Other weaknesses are Simpson's Paradox
Simpson's paradox
In probability and statistics, Simpson's paradox is a paradox in which a correlation present in different groups is reversed when the groups are combined. This result is often encountered in social-science and medical-science statistics, and it occurs when frequencydata are hastily given causal...

 (two smaller studies may point in one direction, and the combination study in the opposite direction); the coding of an effect is subjective; the decision to include or reject a particular study is subjective; there are two different ways to measure effect: correlation or standardized mean difference; the interpretation of effect size is purely arbitrary; it has not been determined if the statistically most accurate method for combining results is the fixed effect model or the random effects model; and, for medicine, the underlying risk in each studied group is of significant importance, and there is no universally agreed-upon way to weight the risk.

The example provided by the Rind et al. controversy illustrates an application of meta-analysis which has been the subject of subsequent criticisms of many of the components of the meta-analysis.

Dangers of agenda-driven bias


The most severe weakness and abuse of meta-analysis often occurs when the person or persons doing the meta-analysis have an economic, social
Social
The term social refers to a characteristic of living organisms...

, or political agenda such as the passage or defeat of legislation
Legislation
Legislation is law which has been promulgated by a legislature or other governing body, or the process of making it...

. Those persons with these types of agenda have a high likelihood to abuse meta-analysis due to personal bias
Bias
Bias is an inclination to present or hold a partial perspective at the expense of alternatives. Bias can come in many forms.-In judgement and decision making:...

. For example, researchers favorable to the author's agenda are likely to have their studies "cherry picked" while those not favorable will be ignored or labeled as "not credible". In addition, the favored authors may themselves be biased or paid to produce results that support their overall political, social, or economic goals in ways such as selecting small favorable data sets and not incorporating larger unfavorable data sets.

If a meta-analysis is conducted by an individual or organization with a bias or predetermined desired outcome, it should be treated as highly suspect or having a high likelihood of being "junk science
Junk science
Junk science is a term used in U.S. political and legal disputes that brands an advocate's claims about scientific data, research, or analyses as spurious. The term may convey a pejorative connotation that the advocate is driven by political, ideological, financial, or other unscientific...

". From an integrity perspective, researchers with a bias should avoid meta-analysis and use a less abuse-prone (or independent) form of research.

A 2011 study done to disclose possible conflicts of interests in underlying research studies used for medical meta-analyses reviewed 29 meta-analyses and found that conflicts of interests in the studies underlying the meta-analyses were rarely disclosed. The 29 meta-analyses included 11 from general medicine journals; 15 from specialty medicine journals, and 3 from the Cochrane Database of Systematic Reviews. The 29 meta-analyses reviewed an aggregate of 509 randomized controlled trials (RCTs). Of these, 318 RCTs reported funding sources with 219 (69%) industry funded. 132 of the 509 RCTs reported author conflict of interest disclosures, with 91 studies (69%) disclosing industry financial ties with one or more authors. The information was, however, seldom reflected in the meta-analyses. Only two (7%) reported RCT funding sources and none reported RCT author-industry ties. The authors concluded “without acknowledgment of COI due to industry funding or author industry financial ties from RCTs included in meta-analyses, readers’ understanding and appraisal of the evidence from the meta-analysis may be compromised.”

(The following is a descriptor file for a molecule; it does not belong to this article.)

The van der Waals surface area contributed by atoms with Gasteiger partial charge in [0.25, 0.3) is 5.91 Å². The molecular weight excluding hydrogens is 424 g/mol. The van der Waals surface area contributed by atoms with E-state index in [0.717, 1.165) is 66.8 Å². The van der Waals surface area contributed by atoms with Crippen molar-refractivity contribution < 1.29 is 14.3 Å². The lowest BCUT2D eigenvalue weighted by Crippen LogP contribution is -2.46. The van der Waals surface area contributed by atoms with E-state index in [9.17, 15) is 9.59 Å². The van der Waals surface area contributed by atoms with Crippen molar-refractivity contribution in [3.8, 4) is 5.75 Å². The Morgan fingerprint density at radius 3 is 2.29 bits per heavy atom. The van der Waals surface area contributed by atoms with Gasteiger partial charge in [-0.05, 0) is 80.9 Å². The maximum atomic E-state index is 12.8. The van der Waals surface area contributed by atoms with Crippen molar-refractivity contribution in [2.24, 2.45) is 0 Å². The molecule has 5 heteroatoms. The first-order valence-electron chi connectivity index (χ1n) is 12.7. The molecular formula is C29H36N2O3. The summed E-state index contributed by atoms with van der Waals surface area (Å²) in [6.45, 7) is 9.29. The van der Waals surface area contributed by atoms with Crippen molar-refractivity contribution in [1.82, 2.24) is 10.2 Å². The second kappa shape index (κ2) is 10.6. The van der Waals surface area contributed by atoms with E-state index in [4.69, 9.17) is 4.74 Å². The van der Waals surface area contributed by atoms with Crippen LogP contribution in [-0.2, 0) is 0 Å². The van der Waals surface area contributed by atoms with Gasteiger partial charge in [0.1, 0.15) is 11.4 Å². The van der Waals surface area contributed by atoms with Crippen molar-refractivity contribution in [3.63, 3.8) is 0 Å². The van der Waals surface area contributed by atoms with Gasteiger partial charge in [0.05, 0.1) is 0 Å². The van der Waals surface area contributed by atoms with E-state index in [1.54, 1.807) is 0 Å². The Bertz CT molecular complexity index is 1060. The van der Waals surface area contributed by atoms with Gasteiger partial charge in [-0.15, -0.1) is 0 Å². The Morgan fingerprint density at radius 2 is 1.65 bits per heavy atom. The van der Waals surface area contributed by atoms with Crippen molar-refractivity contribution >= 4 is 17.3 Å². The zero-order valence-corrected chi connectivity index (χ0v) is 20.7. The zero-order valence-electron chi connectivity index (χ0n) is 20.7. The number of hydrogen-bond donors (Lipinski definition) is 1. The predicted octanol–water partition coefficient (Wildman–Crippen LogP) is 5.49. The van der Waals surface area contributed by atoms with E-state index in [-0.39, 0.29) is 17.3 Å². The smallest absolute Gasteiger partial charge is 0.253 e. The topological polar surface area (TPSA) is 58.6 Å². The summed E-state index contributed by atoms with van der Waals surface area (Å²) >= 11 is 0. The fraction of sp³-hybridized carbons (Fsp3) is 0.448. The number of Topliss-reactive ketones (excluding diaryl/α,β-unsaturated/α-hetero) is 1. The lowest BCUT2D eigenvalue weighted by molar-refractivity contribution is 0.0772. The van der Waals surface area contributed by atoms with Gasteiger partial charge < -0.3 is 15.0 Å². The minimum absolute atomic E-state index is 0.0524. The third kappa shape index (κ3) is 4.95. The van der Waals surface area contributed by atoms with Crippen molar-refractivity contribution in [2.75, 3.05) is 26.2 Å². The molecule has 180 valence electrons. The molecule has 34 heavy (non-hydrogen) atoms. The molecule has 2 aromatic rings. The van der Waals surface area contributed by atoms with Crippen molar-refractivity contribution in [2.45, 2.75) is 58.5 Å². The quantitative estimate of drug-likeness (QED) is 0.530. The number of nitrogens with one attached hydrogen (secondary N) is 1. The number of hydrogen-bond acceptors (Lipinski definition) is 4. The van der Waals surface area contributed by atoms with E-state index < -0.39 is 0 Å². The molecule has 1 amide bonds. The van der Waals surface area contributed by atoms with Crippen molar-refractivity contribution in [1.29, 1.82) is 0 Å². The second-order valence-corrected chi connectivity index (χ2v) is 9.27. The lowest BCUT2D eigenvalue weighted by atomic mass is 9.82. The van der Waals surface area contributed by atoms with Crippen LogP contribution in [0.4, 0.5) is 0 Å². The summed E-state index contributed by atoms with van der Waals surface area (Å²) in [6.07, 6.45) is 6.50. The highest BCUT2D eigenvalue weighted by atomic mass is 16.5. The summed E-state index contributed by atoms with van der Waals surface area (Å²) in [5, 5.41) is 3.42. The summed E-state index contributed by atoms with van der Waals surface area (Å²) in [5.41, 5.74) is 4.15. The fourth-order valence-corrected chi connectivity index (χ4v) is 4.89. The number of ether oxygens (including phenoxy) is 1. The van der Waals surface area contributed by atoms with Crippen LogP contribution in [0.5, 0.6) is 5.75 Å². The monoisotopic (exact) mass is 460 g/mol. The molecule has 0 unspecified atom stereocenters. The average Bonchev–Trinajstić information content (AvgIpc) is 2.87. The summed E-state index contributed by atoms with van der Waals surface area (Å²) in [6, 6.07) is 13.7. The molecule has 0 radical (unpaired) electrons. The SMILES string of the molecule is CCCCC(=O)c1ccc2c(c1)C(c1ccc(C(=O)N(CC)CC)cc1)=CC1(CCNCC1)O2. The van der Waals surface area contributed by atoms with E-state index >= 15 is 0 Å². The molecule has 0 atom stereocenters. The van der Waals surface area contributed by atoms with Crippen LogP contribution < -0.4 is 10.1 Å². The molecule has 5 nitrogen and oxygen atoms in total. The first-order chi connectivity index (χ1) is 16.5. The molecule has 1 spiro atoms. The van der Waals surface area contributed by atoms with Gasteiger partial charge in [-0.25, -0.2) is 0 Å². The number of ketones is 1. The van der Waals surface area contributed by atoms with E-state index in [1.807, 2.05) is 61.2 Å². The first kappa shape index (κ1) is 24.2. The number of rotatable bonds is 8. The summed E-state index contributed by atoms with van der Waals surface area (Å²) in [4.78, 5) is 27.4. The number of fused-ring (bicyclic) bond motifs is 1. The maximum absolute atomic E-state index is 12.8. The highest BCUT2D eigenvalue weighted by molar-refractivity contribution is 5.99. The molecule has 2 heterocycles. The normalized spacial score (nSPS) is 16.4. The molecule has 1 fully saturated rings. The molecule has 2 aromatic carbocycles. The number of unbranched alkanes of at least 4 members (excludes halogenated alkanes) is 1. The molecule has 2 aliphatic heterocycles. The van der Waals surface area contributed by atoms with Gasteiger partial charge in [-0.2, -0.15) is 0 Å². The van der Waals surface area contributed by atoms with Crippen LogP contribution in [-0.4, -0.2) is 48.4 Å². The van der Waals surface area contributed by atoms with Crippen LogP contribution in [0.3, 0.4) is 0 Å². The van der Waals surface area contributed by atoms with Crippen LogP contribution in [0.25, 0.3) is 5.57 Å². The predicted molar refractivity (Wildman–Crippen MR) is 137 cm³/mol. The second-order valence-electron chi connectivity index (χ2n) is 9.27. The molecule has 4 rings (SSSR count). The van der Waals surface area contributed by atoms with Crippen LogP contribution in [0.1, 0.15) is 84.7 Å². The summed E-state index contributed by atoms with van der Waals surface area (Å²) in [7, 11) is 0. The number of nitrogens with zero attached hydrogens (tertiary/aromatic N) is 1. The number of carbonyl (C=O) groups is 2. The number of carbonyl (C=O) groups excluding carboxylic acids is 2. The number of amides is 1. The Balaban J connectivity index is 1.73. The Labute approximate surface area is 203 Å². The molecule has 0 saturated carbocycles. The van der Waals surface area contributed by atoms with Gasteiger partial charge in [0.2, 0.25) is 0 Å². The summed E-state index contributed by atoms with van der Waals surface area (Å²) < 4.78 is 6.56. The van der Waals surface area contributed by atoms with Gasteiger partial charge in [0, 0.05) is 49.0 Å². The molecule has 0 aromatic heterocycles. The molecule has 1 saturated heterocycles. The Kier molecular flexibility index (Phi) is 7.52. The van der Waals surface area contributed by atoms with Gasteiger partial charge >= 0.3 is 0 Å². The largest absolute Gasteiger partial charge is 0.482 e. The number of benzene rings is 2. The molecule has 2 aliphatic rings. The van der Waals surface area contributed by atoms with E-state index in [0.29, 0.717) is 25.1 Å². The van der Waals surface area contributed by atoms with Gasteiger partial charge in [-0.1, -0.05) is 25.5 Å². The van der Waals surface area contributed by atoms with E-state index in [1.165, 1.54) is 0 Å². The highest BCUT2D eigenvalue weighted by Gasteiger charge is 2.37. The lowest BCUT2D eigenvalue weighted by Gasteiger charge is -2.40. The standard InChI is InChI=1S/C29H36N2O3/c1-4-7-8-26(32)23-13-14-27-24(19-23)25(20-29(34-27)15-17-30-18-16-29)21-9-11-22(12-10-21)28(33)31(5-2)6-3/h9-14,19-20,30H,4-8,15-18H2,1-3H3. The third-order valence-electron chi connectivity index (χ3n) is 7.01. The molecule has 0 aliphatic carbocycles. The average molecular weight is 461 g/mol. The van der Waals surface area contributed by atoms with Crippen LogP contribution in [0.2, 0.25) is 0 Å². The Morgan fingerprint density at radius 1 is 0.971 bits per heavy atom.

Comparison of meta-analysis to the scientific method


Francis Bacon described a method of procedure for advancing the physical sciences.

“Aphorism 106: In forming our axioms from induction, we must examine and try whether the axiom we derive be only fitted and calculated for the particular instances from which it is deduced, or whether it be more extensive and general. If it be the latter, we must observe, whether it confirms its own extent and generality by giving surety, as it were, in pointing out new particulars, so that we may neither stop at actual discoveries, nor with a careless grasp catch at shadows and abstract forms, instead of substances of a determinate nature: and as soon as we act thus, well authorized hope may with reason, be said to beam upon us.”

George Boole gave a similar description .

“The study of every department of physical science begins with observation; it advances by the collation of facts to a presumptive acquaintance with their connecting law, the validity of such presumption it tests by new experiments so devised as to augment, if the presumption be well founded, its probability indefinitely; and finally, the law of the phenomenon having been with sufficient confidence determined, the investigation of causes, conducted by the due mixture of hypothesis and deduction, crowns the inquiry.” (Boole, 1958, p. 402)